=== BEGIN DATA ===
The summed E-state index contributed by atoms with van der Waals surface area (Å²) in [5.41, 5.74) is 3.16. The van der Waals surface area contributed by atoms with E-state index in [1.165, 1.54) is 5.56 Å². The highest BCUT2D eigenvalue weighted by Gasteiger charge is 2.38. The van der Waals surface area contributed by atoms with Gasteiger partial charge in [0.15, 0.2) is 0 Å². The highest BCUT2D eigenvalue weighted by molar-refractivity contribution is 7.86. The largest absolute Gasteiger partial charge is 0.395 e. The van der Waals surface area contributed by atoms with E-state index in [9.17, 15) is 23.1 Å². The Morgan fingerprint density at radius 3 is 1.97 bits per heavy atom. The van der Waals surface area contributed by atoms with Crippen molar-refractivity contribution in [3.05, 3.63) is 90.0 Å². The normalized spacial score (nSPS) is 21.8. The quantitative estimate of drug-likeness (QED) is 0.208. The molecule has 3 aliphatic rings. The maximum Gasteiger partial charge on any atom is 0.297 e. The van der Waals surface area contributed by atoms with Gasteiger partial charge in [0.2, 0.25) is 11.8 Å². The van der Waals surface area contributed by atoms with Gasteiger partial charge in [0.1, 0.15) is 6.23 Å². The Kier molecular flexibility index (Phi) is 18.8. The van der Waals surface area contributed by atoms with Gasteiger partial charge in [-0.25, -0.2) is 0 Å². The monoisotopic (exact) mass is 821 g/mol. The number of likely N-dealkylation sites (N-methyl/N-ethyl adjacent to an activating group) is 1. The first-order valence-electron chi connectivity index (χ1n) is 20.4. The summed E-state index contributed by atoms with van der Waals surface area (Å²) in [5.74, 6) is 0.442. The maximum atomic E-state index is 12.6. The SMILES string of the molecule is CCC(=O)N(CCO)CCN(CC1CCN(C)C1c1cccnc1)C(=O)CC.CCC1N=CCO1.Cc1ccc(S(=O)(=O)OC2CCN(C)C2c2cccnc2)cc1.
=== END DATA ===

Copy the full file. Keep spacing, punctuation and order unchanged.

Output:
The summed E-state index contributed by atoms with van der Waals surface area (Å²) in [5.41, 5.74) is 3.16. The van der Waals surface area contributed by atoms with E-state index in [1.165, 1.54) is 5.56 Å². The highest BCUT2D eigenvalue weighted by Gasteiger charge is 2.38. The van der Waals surface area contributed by atoms with Gasteiger partial charge in [0.15, 0.2) is 0 Å². The highest BCUT2D eigenvalue weighted by molar-refractivity contribution is 7.86. The largest absolute Gasteiger partial charge is 0.395 e. The van der Waals surface area contributed by atoms with E-state index in [9.17, 15) is 23.1 Å². The Morgan fingerprint density at radius 3 is 1.97 bits per heavy atom. The van der Waals surface area contributed by atoms with Crippen molar-refractivity contribution in [3.05, 3.63) is 90.0 Å². The normalized spacial score (nSPS) is 21.8. The quantitative estimate of drug-likeness (QED) is 0.208. The molecule has 3 aliphatic rings. The maximum Gasteiger partial charge on any atom is 0.297 e. The van der Waals surface area contributed by atoms with Gasteiger partial charge in [0.2, 0.25) is 11.8 Å². The van der Waals surface area contributed by atoms with Gasteiger partial charge in [0.1, 0.15) is 6.23 Å². The Kier molecular flexibility index (Phi) is 18.8. The van der Waals surface area contributed by atoms with Gasteiger partial charge in [-0.25, -0.2) is 0 Å². The monoisotopic (exact) mass is 821 g/mol. The number of likely N-dealkylation sites (N-methyl/N-ethyl adjacent to an activating group) is 1. The first-order valence-electron chi connectivity index (χ1n) is 20.4. The summed E-state index contributed by atoms with van der Waals surface area (Å²) in [5.74, 6) is 0.442. The maximum atomic E-state index is 12.6. The SMILES string of the molecule is CCC(=O)N(CCO)CCN(CC1CCN(C)C1c1cccnc1)C(=O)CC.CCC1N=CCO1.Cc1ccc(S(=O)(=O)OC2CCN(C)C2c2cccnc2)cc1.